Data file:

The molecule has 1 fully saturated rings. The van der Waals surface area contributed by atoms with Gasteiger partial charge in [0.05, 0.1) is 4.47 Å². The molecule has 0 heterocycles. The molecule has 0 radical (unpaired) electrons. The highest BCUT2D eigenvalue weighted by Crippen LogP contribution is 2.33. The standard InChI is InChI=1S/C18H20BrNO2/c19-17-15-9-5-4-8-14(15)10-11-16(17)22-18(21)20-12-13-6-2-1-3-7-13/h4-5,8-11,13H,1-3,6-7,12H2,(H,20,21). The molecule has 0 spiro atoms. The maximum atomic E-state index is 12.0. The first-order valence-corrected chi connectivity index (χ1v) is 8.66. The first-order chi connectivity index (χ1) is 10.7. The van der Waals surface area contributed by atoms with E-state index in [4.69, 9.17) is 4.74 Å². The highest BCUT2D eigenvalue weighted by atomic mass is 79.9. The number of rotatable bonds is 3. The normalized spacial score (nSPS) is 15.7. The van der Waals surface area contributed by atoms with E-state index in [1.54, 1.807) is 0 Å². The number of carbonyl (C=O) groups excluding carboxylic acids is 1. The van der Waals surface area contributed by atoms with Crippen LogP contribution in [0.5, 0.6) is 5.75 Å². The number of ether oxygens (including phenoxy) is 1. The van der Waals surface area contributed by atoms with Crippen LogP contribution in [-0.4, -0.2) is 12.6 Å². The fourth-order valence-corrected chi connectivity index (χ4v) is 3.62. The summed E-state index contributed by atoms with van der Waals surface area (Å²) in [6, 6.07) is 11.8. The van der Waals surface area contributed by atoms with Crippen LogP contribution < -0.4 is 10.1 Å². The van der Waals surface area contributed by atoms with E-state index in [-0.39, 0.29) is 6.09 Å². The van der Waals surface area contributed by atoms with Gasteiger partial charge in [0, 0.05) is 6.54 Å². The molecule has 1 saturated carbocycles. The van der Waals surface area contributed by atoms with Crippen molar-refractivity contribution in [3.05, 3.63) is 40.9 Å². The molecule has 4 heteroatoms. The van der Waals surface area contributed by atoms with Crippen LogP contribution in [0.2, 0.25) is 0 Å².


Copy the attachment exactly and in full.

The molecule has 1 fully saturated rings. The van der Waals surface area contributed by atoms with Gasteiger partial charge in [0.05, 0.1) is 4.47 Å². The molecule has 0 heterocycles. The molecule has 0 radical (unpaired) electrons. The highest BCUT2D eigenvalue weighted by Crippen LogP contribution is 2.33. The standard InChI is InChI=1S/C18H20BrNO2/c19-17-15-9-5-4-8-14(15)10-11-16(17)22-18(21)20-12-13-6-2-1-3-7-13/h4-5,8-11,13H,1-3,6-7,12H2,(H,20,21). The molecule has 0 spiro atoms. The maximum atomic E-state index is 12.0. The first-order valence-corrected chi connectivity index (χ1v) is 8.66. The first-order chi connectivity index (χ1) is 10.7. The van der Waals surface area contributed by atoms with E-state index in [4.69, 9.17) is 4.74 Å². The highest BCUT2D eigenvalue weighted by atomic mass is 79.9. The number of rotatable bonds is 3. The normalized spacial score (nSPS) is 15.7. The van der Waals surface area contributed by atoms with E-state index in [1.54, 1.807) is 0 Å². The number of carbonyl (C=O) groups excluding carboxylic acids is 1. The van der Waals surface area contributed by atoms with Crippen LogP contribution in [0.5, 0.6) is 5.75 Å². The number of ether oxygens (including phenoxy) is 1. The van der Waals surface area contributed by atoms with Crippen LogP contribution in [-0.4, -0.2) is 12.6 Å². The fourth-order valence-corrected chi connectivity index (χ4v) is 3.62. The summed E-state index contributed by atoms with van der Waals surface area (Å²) in [6, 6.07) is 11.8. The van der Waals surface area contributed by atoms with Crippen LogP contribution < -0.4 is 10.1 Å². The van der Waals surface area contributed by atoms with E-state index in [-0.39, 0.29) is 6.09 Å². The van der Waals surface area contributed by atoms with Gasteiger partial charge in [0, 0.05) is 6.54 Å². The molecule has 1 saturated carbocycles. The van der Waals surface area contributed by atoms with Crippen molar-refractivity contribution in [3.05, 3.63) is 40.9 Å². The molecule has 4 heteroatoms. The van der Waals surface area contributed by atoms with Crippen LogP contribution in [0.2, 0.25) is 0 Å².